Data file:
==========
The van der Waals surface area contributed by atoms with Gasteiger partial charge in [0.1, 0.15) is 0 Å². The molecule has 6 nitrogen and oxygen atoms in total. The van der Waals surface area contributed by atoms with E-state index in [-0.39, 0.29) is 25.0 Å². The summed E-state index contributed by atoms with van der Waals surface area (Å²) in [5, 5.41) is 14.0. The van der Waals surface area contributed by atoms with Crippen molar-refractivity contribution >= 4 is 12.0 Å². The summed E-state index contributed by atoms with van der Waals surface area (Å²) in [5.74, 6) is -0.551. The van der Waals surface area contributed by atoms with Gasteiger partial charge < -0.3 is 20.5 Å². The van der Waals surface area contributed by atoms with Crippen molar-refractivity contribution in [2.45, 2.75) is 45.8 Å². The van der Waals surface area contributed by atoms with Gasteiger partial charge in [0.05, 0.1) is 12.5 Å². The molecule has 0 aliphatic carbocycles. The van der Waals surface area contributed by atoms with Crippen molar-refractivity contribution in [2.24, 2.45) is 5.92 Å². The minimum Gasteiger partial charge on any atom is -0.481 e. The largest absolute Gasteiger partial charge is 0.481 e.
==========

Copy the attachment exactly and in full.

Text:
The van der Waals surface area contributed by atoms with Gasteiger partial charge in [0.1, 0.15) is 0 Å². The molecule has 6 nitrogen and oxygen atoms in total. The van der Waals surface area contributed by atoms with E-state index in [-0.39, 0.29) is 25.0 Å². The summed E-state index contributed by atoms with van der Waals surface area (Å²) in [5, 5.41) is 14.0. The van der Waals surface area contributed by atoms with Crippen molar-refractivity contribution >= 4 is 12.0 Å². The summed E-state index contributed by atoms with van der Waals surface area (Å²) in [5.74, 6) is -0.551. The van der Waals surface area contributed by atoms with Gasteiger partial charge < -0.3 is 20.5 Å². The van der Waals surface area contributed by atoms with Crippen molar-refractivity contribution in [2.45, 2.75) is 45.8 Å². The van der Waals surface area contributed by atoms with Gasteiger partial charge in [0.05, 0.1) is 12.5 Å². The molecule has 0 aliphatic carbocycles. The van der Waals surface area contributed by atoms with Crippen molar-refractivity contribution in [2.24, 2.45) is 5.92 Å². The minimum Gasteiger partial charge on any atom is -0.481 e. The largest absolute Gasteiger partial charge is 0.481 e.